Review the New Zealand Family Protection Act 1955
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Did you know in New Zealand, even though you have made a Will, your wishes can be contested by your children? You make a Will to record what you want to happen on your death, yet in reality, you aren’t free at all to leave your estate to who you want.
Financially independent adult children are ‘entitled’ to inherit when a parent dies under the 1955 Family Protection Act.
This Act was introduced in 1900 to protect widows and young children from being left penniless. Since that time, it has been used by disgruntled financially independent adult children to go against their parents last wishes.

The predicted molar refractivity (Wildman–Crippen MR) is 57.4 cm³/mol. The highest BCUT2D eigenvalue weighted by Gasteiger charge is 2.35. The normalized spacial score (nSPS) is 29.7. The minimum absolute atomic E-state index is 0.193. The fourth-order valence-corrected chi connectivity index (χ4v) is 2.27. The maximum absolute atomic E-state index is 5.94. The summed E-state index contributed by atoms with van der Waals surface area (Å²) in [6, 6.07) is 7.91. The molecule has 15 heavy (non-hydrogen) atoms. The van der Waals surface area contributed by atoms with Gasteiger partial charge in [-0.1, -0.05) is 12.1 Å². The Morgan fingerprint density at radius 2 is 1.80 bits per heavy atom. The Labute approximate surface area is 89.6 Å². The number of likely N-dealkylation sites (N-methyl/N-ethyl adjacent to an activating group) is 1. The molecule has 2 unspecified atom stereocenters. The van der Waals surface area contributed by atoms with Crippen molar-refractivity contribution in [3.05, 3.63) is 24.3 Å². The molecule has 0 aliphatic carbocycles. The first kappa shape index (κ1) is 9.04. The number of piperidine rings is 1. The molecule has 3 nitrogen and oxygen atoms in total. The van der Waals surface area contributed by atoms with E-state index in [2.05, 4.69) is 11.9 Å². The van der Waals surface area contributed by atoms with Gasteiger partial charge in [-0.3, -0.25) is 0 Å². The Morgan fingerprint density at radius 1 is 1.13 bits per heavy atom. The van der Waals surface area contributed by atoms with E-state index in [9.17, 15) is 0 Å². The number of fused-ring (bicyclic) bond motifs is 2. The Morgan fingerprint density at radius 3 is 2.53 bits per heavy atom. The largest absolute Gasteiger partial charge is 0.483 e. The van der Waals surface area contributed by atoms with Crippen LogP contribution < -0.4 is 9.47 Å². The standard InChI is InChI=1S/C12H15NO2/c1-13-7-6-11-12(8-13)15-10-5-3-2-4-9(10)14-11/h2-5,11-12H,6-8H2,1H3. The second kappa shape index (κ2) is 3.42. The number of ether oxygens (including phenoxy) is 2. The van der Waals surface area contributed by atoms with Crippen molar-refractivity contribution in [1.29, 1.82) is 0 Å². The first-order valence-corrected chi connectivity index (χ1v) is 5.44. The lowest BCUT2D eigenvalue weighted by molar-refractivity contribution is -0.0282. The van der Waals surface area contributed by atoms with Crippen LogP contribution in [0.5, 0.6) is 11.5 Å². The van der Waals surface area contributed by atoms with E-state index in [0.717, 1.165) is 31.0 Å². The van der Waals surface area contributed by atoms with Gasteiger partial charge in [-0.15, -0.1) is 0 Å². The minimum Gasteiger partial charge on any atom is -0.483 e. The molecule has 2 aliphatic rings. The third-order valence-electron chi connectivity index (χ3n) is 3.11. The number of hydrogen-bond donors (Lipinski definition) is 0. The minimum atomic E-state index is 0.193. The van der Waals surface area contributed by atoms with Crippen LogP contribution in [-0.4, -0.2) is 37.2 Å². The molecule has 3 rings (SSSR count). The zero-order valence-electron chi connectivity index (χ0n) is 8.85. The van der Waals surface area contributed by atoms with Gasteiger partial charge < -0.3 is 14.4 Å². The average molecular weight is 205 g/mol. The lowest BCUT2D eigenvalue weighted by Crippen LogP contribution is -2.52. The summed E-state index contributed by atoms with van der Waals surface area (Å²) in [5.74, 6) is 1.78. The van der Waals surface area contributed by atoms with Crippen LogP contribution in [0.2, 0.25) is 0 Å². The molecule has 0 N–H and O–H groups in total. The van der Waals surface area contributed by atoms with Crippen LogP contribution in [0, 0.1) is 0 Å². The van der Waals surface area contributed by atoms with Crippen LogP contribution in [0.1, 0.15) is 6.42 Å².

The law says parents must provide for the “proper maintenance and support” of their offspring, even when they are adults, a clause that courts have since interpreted as “moral duty” and as a precedent will usually award 10% to adult children of the deceased even if the child is estranged or neglectful.
New Zealand is an outlier – in most countries, to challenge a will you have to show financial need.
If you are in a relationship or remarry, your children from your first relationship/marriage could take your partner/spouse of your second marriage to Court and demand money from your late partner/spouse’s estate. This could mean you’re kicked out of your own home. It doesn't make a difference if your home is owned as joint tenants.
The Court fees to fight this will exceed what you have to pay them out. The Courts receive around 300 applications a year and there are many more than this that are settled out of Court before it gets to this stage.
As blended families are now on the rise, it’s time for the New Zealand Government to review the Family Protection Act, so that no family has to endure the heartache.
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